The Court rejected Meta’s argument that the law could not be applied retroactively.
The Court held that since Meta is not registered on the territory of the Russian Federation, “the place of the offense is the location of Roskomnadzor” – the address which “under the provisions of the law […] refers to the jurisdiction of Magistrates’ Court №422” [p. 10], and so rejected Meta’s extraterritorial argument..
In response to Meta’s argument that Part 5 of Art. 13.41 of the Code of Administrative Offenses infringes the provisions of the Constitution of the Russian Federation, the Court did not elaborate on its reasoning and mentioned only, “The judge [did] not see any inconsistencies in Part 5 Art. 13.41 of the Administrative Code of the Russian Federation in relation to the Constitution of the Russian Federation” [p. 11].
Addressing Meta’s discrimination claims, the Court stated the company’s revenue depended on the number of users on its Internet platforms. Emphasizing the numbers – more than 1 billion Instagram users and more than 2 billion Facebook users – the Court held that the public danger that stemmed from the prohibited content on Instagram and Facebook was “certainly higher than the placement of such information on a site with a smaller audience, and, accordingly, a smaller income” [p. 11].
The Court determined the evidence presented in the case was sufficient and objective and found Meta Platforms Inc. guilty under Part 5 of Art. 13.41 of the Code of Administrative Offenses.
Russia’s Federal Taxation Service provided the judge with the overall cost of services in the cases of three Meta subsidiary companies that the judge had requested earlier. The total revenue calculation was presented in the following way: “50 980 201 + 217 575 298 + 39 551 143 502” [p. 13]. The Court imposed a fine in the amount of 5 percent)of the company’s annual revenue. The fine amount constituted 1 990 984 950 rubles and 05 kopecks.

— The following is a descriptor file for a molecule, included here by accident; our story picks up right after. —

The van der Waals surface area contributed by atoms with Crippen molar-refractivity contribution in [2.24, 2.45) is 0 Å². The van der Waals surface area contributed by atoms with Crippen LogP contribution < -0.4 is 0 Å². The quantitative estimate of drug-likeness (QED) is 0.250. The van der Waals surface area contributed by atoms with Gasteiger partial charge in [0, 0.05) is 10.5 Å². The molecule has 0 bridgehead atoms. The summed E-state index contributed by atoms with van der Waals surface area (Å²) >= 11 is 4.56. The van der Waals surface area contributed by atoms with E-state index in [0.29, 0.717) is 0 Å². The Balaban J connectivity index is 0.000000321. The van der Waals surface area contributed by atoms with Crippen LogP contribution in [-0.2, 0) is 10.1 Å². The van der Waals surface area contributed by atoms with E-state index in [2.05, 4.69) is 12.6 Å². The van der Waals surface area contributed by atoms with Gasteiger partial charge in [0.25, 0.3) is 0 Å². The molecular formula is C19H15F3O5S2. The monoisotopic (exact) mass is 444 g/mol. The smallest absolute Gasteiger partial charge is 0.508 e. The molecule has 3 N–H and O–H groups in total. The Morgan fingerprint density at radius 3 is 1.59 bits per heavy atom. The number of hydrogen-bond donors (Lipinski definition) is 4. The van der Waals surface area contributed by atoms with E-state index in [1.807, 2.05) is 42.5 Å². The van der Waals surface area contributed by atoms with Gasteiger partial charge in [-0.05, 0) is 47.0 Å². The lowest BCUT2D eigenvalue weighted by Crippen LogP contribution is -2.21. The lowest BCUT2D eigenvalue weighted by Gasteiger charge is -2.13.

Decision Direction indicates whether the decision expands or contracts expression based on an analysis of the case.
The judgment contributes to a contraction of expression in Russia and demonstrates the government’s continuous attempts to censor social media platforms. Some of those Facebook and Instagram posts that the judgment listed as prohibited content were critical of Russia and the Russian authorities. One Facebook post listed in the court ruling criticized Russia’s prison system for the lack of healthcare action amid the pandemic and called for urgent changes. The author of that very post is Vladimir Osechkin, a Russian human rights activist and founder of Gulagu.Net, a project with the mission to resist corruption and torture in Russia.
Meta – earlier as Facebook – had previously been prosecuted in Russia for its failure to comply with Roskomnadzor’s requests on content access restriction. The legal basis for prosecution in those cases was the same as in the present case: Art. 13.41 of the Code of Administrative Offenses the Russian Federation on “violation of the procedure for restricting access to information, information resources, access to which is subject to restriction in accordance with the legislation of the Russian Federation.” The earlier fines imposed upon the company ranged from 6 million to 26 million rubles, but the fine imposed in the present case, however, is unprecedented for the company – almost 2 billion rubles (more than USD$27 million at the time).
On the same day as this case (December 24, 2021), another case was heard in parallel and Magistrates’ Court №422 in the Tagansky District of Moscow, Russia, found Google guilty under Part 5 of Art. 13.41 of the Code of Administrative Offenses of the Russian Federation, holding that Google repeatedly failed to remove access to those Internet information resources that had to be removed in accordance with the legislation of the Russian Federation. Google’s case followed the patterns of this case against Meta: Roskomnadzor’s requests concerned information considered harmful to minors and inaccurate socially significant information on YouTube; Roskomnadzor compiled a protocol on an administrative offense based on Google’s failure to comply with its requests; and the Court imposed a revenue-based fine of more than 7.2 billion rubles (around USD$98.4 million at the time).